Dueling QB styles in Sugar spotlight
But when Ohio State defenders watch Arkansas' Ryan Mallett, they see a completely different quarterback than the ones they previously faced this season.
"I don't think we've played anyone similar to him," Buckeyes cornerback Chimdi Chekwa said. "We've played a lot of mobile quarterbacks; he's more of a guy that stays in the pocket longer and then makes all the throws. We have to get pressure on him and attack him."
Mallett and Pryor, two of the country's best quarterbacks, take center stage when the No. 6 Buckeyes and No. 8 Razorbacks meet in Tuesday night's Allstate Sugar Bowl in New Orleans. Pryor is known for beating opponents with his arm and legs; Mallett is considered a prototype NFL quarterback with a Texas-sized arm.
Mallett, a junior from Texarkana, Texas, might be playing in his final college game. Mallett is considered a potential first-round choice in next spring's NFL draft. ESPN analyst Mel Kiper Jr. ranks him as the No. 11 prospect eligible for the draft.
Pryor, a junior from Jeannette, Pa., will be playing in his final game for a while. He was one of five Ohio State players suspended by the NCAA from playing in the first five games of the 2011 season for selling their championship jerseys, rings and awards. Buckeyes coach Jim Tressel said Pryor told him that he'll return to school for his senior season.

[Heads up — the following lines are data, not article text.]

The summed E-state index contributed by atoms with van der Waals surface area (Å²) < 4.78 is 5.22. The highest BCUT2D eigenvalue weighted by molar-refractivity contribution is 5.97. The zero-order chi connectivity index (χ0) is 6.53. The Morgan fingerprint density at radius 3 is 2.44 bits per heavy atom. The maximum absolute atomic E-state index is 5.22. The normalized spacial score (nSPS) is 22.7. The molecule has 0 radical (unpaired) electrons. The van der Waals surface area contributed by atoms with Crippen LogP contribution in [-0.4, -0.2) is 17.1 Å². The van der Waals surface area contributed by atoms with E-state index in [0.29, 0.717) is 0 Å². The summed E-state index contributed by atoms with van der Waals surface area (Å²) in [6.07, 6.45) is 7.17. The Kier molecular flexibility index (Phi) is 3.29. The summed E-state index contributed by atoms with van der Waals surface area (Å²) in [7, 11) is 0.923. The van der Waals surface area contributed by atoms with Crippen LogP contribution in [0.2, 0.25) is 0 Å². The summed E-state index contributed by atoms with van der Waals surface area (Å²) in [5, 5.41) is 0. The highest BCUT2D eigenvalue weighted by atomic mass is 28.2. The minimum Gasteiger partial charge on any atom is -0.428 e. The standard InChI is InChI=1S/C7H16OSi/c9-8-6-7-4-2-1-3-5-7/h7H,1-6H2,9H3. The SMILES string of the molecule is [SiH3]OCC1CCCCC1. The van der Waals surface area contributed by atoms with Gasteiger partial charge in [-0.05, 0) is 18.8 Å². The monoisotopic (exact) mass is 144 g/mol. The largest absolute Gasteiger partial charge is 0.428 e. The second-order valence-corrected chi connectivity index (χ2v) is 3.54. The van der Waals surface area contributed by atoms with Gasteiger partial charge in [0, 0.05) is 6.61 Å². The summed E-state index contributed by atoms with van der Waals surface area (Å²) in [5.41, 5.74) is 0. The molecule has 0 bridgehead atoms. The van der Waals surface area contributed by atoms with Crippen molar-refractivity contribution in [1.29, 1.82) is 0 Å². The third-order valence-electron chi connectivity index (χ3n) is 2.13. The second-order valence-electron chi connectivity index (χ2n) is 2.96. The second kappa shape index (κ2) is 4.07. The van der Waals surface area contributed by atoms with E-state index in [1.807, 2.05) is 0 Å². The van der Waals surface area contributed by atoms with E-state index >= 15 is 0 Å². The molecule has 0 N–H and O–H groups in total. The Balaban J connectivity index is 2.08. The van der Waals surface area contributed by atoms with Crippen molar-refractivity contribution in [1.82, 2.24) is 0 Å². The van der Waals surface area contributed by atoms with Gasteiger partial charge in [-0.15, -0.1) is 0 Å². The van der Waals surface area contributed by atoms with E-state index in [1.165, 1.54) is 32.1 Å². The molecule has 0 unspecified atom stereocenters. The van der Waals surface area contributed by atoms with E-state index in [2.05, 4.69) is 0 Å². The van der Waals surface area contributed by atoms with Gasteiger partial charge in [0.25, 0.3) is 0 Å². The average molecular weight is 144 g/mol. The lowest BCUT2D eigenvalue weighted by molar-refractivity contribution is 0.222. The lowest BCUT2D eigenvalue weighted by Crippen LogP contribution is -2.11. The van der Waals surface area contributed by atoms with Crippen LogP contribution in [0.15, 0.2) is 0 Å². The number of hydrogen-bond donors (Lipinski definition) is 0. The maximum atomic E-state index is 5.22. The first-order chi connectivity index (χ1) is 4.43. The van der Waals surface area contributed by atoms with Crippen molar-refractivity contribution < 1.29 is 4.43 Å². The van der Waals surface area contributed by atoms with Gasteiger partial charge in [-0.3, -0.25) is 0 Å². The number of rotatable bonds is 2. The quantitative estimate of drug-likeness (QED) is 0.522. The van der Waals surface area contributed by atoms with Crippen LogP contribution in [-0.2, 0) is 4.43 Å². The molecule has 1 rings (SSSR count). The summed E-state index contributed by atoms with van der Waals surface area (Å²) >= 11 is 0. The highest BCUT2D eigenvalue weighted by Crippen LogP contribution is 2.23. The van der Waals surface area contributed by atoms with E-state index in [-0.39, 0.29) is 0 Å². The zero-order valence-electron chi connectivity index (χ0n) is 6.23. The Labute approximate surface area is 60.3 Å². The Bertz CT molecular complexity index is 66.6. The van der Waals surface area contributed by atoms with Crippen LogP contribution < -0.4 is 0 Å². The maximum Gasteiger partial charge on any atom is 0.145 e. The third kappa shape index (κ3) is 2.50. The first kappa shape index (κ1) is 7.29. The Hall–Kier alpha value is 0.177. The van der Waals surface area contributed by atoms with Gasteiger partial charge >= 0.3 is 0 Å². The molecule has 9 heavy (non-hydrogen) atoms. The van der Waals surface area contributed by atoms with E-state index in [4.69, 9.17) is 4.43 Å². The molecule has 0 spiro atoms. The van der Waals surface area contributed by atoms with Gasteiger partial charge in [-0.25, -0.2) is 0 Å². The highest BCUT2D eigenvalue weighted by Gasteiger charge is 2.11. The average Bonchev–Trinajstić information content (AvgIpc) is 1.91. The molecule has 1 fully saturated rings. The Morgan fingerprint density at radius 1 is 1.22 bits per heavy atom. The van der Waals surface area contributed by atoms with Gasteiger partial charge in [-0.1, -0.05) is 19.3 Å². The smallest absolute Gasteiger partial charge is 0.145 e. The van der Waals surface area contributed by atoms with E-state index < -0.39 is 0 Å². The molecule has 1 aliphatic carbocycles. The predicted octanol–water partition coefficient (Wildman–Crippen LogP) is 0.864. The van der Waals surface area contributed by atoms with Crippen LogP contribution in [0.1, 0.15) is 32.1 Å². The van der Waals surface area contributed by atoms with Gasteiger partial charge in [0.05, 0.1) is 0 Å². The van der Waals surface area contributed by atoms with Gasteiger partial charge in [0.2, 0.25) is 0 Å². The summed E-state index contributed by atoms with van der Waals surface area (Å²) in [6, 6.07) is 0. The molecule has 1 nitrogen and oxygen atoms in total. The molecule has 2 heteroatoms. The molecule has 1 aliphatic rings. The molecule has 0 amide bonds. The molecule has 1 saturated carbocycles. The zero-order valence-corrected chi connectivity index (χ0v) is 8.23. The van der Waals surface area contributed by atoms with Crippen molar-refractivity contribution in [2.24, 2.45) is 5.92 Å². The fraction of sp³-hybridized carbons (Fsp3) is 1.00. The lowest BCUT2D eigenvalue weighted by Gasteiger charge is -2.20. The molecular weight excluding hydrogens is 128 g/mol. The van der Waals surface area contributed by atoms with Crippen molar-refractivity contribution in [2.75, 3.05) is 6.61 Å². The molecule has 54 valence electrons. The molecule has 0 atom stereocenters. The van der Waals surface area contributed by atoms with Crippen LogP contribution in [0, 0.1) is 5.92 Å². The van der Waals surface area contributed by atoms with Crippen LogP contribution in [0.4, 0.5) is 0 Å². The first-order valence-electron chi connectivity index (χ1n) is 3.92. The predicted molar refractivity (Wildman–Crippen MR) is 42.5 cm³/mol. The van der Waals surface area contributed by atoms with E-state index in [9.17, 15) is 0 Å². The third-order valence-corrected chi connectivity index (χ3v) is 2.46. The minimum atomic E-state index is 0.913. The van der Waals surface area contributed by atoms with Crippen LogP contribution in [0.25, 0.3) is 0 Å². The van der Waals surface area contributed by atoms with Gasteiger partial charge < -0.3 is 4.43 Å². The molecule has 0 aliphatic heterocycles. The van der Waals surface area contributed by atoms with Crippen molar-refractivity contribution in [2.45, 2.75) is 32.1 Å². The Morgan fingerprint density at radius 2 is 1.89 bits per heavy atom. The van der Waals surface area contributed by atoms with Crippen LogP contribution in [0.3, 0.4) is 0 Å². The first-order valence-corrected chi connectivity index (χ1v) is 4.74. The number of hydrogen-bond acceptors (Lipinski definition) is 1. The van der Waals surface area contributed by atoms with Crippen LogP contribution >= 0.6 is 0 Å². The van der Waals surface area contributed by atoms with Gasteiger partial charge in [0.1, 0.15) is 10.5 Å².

Three years ago, it seemed Mallett and Pryor would be the lead characters in one of college football's best rivalries. Mallett was a freshman at Michigan in 2007, when Pryor was considered the No. 1 high school prospect in the country before signing with the Buckeyes.
Subbing for injured starter Chad Henne at times, Mallett completed 43.3 percent of his passes for 892 yards with seven touchdowns and five interceptions in his only season at Michigan. He completed one pass for eight yards in the Wolverines' 14-3 loss to Ohio State. Mallett transferred to Arkansas after the Wolverines hired West Virginia's Rich Rodriguez to replace coach Lloyd Carr after the 2007 season.
Tressel expects to see a much different quarterback in New Orleans on Tuesday night.
"We are very familiar with Ryan Mallett from his time at Michigan," Tressel said. "We hoped we were done with him when he transferred, and here we are getting him at the height of his career."
Mallett has been a tailor-made fit for Arkansas coach Bobby Petrino's pass-happy offense. After sitting out the 2008 season under NCAA transfer rules, Mallett passed for more than 3,500 yards with 30 touchdowns in each of the last two seasons.
"He's really matured as far as his technique, his fundamentals and his footwork, and his balance and his delivery have gotten better and better," Petrino said. "I actually had him a year and a half before he played a game. That's a lot of time to be able to spend and work on technique and fundamentals."
Buckeyes linebacker Brian Rolle said he's most impressed with Mallett's ability to make quick decisions. Mallett completed 66.5 percent of his passes this season and has thrown only 18 interceptions in 767 pass attempts at Arkansas.
"You can tell that, if he comes out and doesn't like what he sees, he is going to check the play and put them in the best position," Rolle said. "I feel like that is where he can become dangerous. If you don't have enough guys in the box, he is going to check for a run, and if there is a stack in the box he is going to pass the ball. [That] is probably the thing you have to watch out for."